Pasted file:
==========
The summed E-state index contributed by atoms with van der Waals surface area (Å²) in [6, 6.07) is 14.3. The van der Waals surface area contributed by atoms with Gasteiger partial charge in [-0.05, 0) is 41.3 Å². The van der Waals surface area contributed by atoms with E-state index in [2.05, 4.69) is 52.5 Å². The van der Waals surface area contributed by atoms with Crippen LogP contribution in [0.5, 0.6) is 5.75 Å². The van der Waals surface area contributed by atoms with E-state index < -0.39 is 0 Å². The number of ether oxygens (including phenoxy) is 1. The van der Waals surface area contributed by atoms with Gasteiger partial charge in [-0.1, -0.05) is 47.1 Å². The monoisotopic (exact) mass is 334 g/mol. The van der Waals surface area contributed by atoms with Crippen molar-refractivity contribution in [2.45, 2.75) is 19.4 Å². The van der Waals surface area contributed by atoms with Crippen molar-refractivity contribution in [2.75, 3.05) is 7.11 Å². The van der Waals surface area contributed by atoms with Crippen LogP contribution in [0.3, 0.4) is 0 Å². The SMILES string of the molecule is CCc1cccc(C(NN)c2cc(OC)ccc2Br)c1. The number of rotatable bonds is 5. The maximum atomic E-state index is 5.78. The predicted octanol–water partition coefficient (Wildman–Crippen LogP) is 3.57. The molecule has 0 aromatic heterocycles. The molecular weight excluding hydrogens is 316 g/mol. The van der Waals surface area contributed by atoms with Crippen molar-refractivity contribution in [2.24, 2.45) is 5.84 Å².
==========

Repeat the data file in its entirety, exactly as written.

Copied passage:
The summed E-state index contributed by atoms with van der Waals surface area (Å²) in [6, 6.07) is 14.3. The van der Waals surface area contributed by atoms with Gasteiger partial charge in [-0.05, 0) is 41.3 Å². The van der Waals surface area contributed by atoms with E-state index in [2.05, 4.69) is 52.5 Å². The van der Waals surface area contributed by atoms with Crippen LogP contribution in [0.5, 0.6) is 5.75 Å². The van der Waals surface area contributed by atoms with E-state index < -0.39 is 0 Å². The number of ether oxygens (including phenoxy) is 1. The van der Waals surface area contributed by atoms with Gasteiger partial charge in [-0.1, -0.05) is 47.1 Å². The monoisotopic (exact) mass is 334 g/mol. The van der Waals surface area contributed by atoms with Crippen molar-refractivity contribution in [2.45, 2.75) is 19.4 Å². The van der Waals surface area contributed by atoms with Crippen molar-refractivity contribution in [2.75, 3.05) is 7.11 Å². The van der Waals surface area contributed by atoms with Crippen LogP contribution in [0.3, 0.4) is 0 Å². The SMILES string of the molecule is CCc1cccc(C(NN)c2cc(OC)ccc2Br)c1. The number of rotatable bonds is 5. The maximum atomic E-state index is 5.78. The predicted octanol–water partition coefficient (Wildman–Crippen LogP) is 3.57. The molecule has 0 aromatic heterocycles. The molecular weight excluding hydrogens is 316 g/mol. The van der Waals surface area contributed by atoms with Crippen molar-refractivity contribution in [2.24, 2.45) is 5.84 Å².